Marta Martinez, a middle-class retiree, 75, said she has never experienced a crisis like the one afflicting Argentina today. She said she was not talking about her personal situation, but about the distressing cases she sees around her and the numerous families who do not have the basic necessities to survive.

The preference for money in terms of personal advancement
No wonder we were told the love of money, i.e., the preference for money in terms of personal advancement, is the root of all kinds of evil! The ruling elite in Argentina have made choices, and implemented policies, in terms of their own personal advancement. Their choices and policies have brought destitution and starvation to their own people.


The next meeting of the Adelaide Conservative Speakers' Club will be held on Monday, April 8th. Guest speaker will be Mr. John Bligh and his subject will be "Investing in the Present Climate". The venue will be the Public Schools' Club, 207 East Terrace, Adelaide. The dinner will be served from 6.30pm. The cost of the dinner will be $16.50 per person for a two-course meal. Please make your bookings early by phoning 8395 9826. Bookings must be in by Thursday, April 4h. Mr. Bligh's presentation will commence at 7.30pm. Please note the May meeting has been cancelled due to the organizers being away.


West Australia State Weekend - August 10th-11th, 2002. South Australia State Weekend - August 17th-18th, 2002. National Dinner and Seminar - October 11th-13th, 2002. To be held once again in that lovely town of Albury, NSW, and at the same venue - "The Hume Inn Motel".


by Betty Luks
Broadly, the idea is this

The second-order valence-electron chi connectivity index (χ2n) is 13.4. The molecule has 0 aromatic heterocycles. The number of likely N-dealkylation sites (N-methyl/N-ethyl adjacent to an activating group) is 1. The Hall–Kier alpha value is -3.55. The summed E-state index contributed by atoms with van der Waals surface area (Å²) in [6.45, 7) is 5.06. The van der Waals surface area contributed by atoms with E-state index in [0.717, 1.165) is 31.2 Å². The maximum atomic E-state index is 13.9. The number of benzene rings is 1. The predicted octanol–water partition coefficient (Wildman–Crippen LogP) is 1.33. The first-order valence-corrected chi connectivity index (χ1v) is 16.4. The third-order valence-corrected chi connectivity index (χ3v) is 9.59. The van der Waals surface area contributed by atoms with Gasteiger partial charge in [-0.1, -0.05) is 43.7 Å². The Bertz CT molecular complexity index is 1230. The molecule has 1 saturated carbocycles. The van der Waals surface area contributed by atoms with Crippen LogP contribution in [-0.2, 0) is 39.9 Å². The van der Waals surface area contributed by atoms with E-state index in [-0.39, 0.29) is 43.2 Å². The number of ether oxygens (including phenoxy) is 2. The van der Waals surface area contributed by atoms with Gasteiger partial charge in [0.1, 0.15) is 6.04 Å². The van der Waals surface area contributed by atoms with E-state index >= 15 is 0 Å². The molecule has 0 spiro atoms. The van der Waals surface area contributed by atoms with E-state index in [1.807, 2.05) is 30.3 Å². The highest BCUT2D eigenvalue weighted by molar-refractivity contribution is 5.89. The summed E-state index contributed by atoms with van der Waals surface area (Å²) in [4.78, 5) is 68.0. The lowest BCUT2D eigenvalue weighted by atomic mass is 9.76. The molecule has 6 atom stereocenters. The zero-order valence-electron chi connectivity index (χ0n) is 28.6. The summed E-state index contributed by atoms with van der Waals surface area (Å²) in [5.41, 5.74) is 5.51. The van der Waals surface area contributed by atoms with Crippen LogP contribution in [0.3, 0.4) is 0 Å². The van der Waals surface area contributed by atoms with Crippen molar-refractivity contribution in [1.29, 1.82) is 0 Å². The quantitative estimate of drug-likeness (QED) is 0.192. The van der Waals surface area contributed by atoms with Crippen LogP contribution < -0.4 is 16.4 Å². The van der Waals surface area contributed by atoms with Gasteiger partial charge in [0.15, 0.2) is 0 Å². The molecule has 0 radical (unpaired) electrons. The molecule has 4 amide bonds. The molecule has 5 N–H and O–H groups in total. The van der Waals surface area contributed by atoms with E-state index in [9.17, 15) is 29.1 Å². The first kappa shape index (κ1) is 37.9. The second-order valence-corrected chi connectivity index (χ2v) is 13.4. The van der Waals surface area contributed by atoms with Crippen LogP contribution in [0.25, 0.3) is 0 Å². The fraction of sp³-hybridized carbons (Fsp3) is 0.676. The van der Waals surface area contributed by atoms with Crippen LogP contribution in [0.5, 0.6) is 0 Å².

The League will provide a website service for all interested individuals and groups to list the name of their group, the issue or subject with which they are interested/concerned, and a contact number or address. The different groups/issues will be listed alphabetically - just like a telephone directory. It is then up to likeminded women to make direct contact with the individual/group with a view to the sharing of ideas, strategies, knowledge and support. Notice Board: There will also be a Notice Board where issues, ideas, strategies etc, will be discussed. Information and/or further reading, will be suggested for particular issues or subjects. The League will provide as much service and educational back-up as possible. It will be up to each person/group to make their own contact with the individuals/groups listed and thus set up, or expand, their own network.
The League's concept of Australian-Women-On-Line (AWOL) is based on the principles of service and education - NOT CONTROL.

We ask just one thing of the women and that is that they join in with others of like mind to present and promote a Conditions Letter to their local, state and federal political representatives aimed at changing the direction of this nation and helping to restore relationships within families, communities and the nation. The concept will be outlined further in coming editions of On Target. For those who think the service could be of use to them, register your interest by writing to Australian Women On Line, PO Box 27, Happy Valley, SA, 5159, or faxing (08) 8322 8665.

© Published by the Australian League of Rights, P.O. Box 27 Happy Valley, SA 5159